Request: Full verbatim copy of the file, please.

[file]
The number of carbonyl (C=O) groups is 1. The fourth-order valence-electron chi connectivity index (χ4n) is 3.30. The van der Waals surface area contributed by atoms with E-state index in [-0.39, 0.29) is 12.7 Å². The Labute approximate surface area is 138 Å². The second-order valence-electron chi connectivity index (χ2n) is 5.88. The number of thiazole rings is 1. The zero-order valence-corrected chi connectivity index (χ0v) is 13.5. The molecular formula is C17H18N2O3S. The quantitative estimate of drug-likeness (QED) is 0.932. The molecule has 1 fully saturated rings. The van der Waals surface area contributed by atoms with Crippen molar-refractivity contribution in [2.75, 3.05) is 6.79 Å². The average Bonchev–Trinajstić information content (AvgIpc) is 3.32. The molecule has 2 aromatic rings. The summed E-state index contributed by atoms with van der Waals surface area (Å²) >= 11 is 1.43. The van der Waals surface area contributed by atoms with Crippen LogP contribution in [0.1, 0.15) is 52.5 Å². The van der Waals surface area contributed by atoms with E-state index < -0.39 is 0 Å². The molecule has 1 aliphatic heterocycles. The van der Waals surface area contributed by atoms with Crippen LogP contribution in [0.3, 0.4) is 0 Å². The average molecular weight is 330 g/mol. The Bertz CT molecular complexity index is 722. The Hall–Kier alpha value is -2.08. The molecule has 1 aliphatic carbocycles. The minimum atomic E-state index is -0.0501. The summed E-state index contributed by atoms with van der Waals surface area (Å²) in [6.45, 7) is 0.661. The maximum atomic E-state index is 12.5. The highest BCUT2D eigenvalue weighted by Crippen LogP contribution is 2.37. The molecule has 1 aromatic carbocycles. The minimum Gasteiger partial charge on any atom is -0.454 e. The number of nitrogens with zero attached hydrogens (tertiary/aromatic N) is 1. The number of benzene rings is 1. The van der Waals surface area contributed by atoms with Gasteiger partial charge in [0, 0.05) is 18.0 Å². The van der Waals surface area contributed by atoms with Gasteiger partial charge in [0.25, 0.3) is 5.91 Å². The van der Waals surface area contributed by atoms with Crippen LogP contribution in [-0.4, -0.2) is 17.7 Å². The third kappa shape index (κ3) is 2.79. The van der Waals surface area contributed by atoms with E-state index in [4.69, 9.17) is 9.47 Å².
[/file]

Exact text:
The number of carbonyl (C=O) groups is 1. The fourth-order valence-electron chi connectivity index (χ4n) is 3.30. The van der Waals surface area contributed by atoms with E-state index in [-0.39, 0.29) is 12.7 Å². The Labute approximate surface area is 138 Å². The second-order valence-electron chi connectivity index (χ2n) is 5.88. The number of thiazole rings is 1. The zero-order valence-corrected chi connectivity index (χ0v) is 13.5. The molecular formula is C17H18N2O3S. The quantitative estimate of drug-likeness (QED) is 0.932. The molecule has 1 fully saturated rings. The van der Waals surface area contributed by atoms with Crippen molar-refractivity contribution in [2.75, 3.05) is 6.79 Å². The average Bonchev–Trinajstić information content (AvgIpc) is 3.32. The molecule has 2 aromatic rings. The summed E-state index contributed by atoms with van der Waals surface area (Å²) >= 11 is 1.43. The van der Waals surface area contributed by atoms with Crippen LogP contribution in [0.1, 0.15) is 52.5 Å². The van der Waals surface area contributed by atoms with E-state index < -0.39 is 0 Å². The molecule has 1 aliphatic heterocycles. The van der Waals surface area contributed by atoms with Crippen LogP contribution in [0.3, 0.4) is 0 Å². The average molecular weight is 330 g/mol. The Bertz CT molecular complexity index is 722. The Hall–Kier alpha value is -2.08. The molecule has 1 aliphatic carbocycles. The minimum atomic E-state index is -0.0501. The summed E-state index contributed by atoms with van der Waals surface area (Å²) in [6.45, 7) is 0.661. The maximum atomic E-state index is 12.5. The highest BCUT2D eigenvalue weighted by Crippen LogP contribution is 2.37. The molecule has 1 aromatic carbocycles. The minimum Gasteiger partial charge on any atom is -0.454 e. The number of nitrogens with zero attached hydrogens (tertiary/aromatic N) is 1. The number of benzene rings is 1. The van der Waals surface area contributed by atoms with Gasteiger partial charge in [0, 0.05) is 18.0 Å². The van der Waals surface area contributed by atoms with Gasteiger partial charge in [0.25, 0.3) is 5.91 Å². The van der Waals surface area contributed by atoms with Crippen LogP contribution in [-0.4, -0.2) is 17.7 Å². The third kappa shape index (κ3) is 2.79. The van der Waals surface area contributed by atoms with E-state index in [4.69, 9.17) is 9.47 Å².